Wednesday, November 10, 2010

Holding Them Teachers Accountable

Shaming and Embarrassing Them To Death:

LOS ANGELES — Colleagues of Rigoberto Ruelas were alarmed when he failed to show up for work one day in September. They described him as a devoted teacher who tutored students before school, stayed with them after and, on weekends, took students from his South Los Angeles elementary school to the beach.

When his body was found in a ravine in the Angeles National Forest, and the coroner ruled it a suicide, Mr. Ruelas’s death became a flash point, drawing the city’s largest newspaper into the middle of the debate over reforming the nation’s second-largest school district.

When The Los Angeles Times released a database of “value-added analysis” of every teacher in the Los Angeles Unified School District in August, Mr. Ruelas was rated “less effective than average.” Colleagues said he became noticeably depressed, and family members have guessed that the rating contributed to his death.

So the "value-added analysis," a slipshod calculation of teacher effectiveness mandated by the even more slipshod NCLB, was published by the L.A. Times?
The newspaper has refrained from commenting on the issue beyond a statement issued after Mr. Ruelas’s death: “The Times continues to extend our sympathy to Mr. Ruelas’s family, students, friends and colleagues. The Times published the database, which is based on seven years of state test scores in the L.A.U.S.D. schools, because it bears directly on the performance of public employees who provide an important service, and in the belief that parents and the public have a right to judge the data for themselves.”
Nice, huh? You can tell it was written by some hack in Legal because everything about the statement, beginning with the crocodile-tears expression of remorse, to the "public has a right" dodge, is factually absurd (the value-added analysis is no indication whatsoever on "the performance of public employees," nor did the paper perform an "important service" by publishing such a thing).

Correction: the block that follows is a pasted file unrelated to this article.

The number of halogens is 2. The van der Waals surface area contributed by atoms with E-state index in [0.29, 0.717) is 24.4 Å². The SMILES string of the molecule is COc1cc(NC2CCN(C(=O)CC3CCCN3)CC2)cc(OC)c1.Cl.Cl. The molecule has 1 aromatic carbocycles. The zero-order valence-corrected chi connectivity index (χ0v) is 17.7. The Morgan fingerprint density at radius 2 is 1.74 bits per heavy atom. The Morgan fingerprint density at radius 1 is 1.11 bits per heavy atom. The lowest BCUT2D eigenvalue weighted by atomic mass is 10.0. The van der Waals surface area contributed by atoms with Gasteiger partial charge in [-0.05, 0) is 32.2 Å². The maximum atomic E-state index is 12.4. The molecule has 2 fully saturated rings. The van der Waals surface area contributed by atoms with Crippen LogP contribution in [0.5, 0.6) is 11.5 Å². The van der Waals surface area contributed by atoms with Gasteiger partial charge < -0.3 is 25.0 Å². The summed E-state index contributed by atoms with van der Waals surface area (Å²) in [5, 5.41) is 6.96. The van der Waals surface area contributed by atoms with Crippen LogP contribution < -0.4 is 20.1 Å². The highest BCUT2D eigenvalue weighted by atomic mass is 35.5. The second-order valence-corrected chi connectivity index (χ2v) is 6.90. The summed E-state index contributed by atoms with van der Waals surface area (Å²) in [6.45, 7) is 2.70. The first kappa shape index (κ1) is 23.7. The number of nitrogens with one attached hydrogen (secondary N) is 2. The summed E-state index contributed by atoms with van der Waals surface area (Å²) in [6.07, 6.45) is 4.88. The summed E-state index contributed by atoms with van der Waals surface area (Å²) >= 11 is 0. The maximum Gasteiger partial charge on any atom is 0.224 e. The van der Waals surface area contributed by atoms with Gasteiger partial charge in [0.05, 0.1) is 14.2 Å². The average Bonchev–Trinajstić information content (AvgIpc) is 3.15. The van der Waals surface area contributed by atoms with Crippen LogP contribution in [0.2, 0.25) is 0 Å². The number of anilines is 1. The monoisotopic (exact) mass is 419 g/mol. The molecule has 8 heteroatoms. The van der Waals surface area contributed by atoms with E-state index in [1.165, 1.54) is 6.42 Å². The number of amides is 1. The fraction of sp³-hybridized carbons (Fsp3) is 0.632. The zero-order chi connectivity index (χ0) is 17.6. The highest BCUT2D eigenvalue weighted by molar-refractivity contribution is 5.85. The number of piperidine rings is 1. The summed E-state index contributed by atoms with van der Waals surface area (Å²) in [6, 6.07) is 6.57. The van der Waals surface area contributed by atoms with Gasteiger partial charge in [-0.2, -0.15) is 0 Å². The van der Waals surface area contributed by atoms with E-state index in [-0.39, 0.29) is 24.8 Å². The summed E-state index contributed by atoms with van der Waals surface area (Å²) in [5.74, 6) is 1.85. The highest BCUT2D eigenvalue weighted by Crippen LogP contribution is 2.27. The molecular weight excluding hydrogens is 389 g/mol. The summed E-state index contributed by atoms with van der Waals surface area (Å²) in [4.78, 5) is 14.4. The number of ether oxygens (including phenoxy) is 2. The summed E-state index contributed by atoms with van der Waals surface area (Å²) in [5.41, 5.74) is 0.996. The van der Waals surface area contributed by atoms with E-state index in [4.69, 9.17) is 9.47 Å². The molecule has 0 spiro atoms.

Regardless, proponents of the "hold them teachers accountable" myopia (including NCLB adherents, standardized tests apostles, and the Waiting for Superman dolts) are defending the paper and the release of this information. Some even assert this should be done throughout the country.
“Not including value-added measures is not acceptable,” said Yolie Flores, a board member of the Los Angeles Unified School District. “But it also has to be part of a more comprehensive system of evaluation.”

Eric A. Hanushek, a senior fellow at Stanford’s Hoover Institution who studies school accountability systems, said the value-added assessments should be combined with other factors. But he said the tenure system did not offer any meaningful evaluation of teacher performance.

“Now that The L.A. Times has published these scores, I think the genie is out of the bottle, and parents are going to want this information,” Mr. Hanushek said. “I presume the union’s opposition is a last effort of the teachers’ union to say that you should never evaluate teachers. This is their attempt to take a tragic situation and turn it into one that they can use for their own political advantage.”

More like the other way around. As the "accountability" zealots collect more scalps (both literally and figuratively), exploiting a teacher's death for political capital seems perfectly appropo for this crowd. Nothing says "hold them accountable" quite like driving "bad teachers" out of the profession.

Here's a novel idea: shouldn't we be trying to help "bad teachers" rather than run them out of their profession?

That's right...there is no political capital in that, is there?

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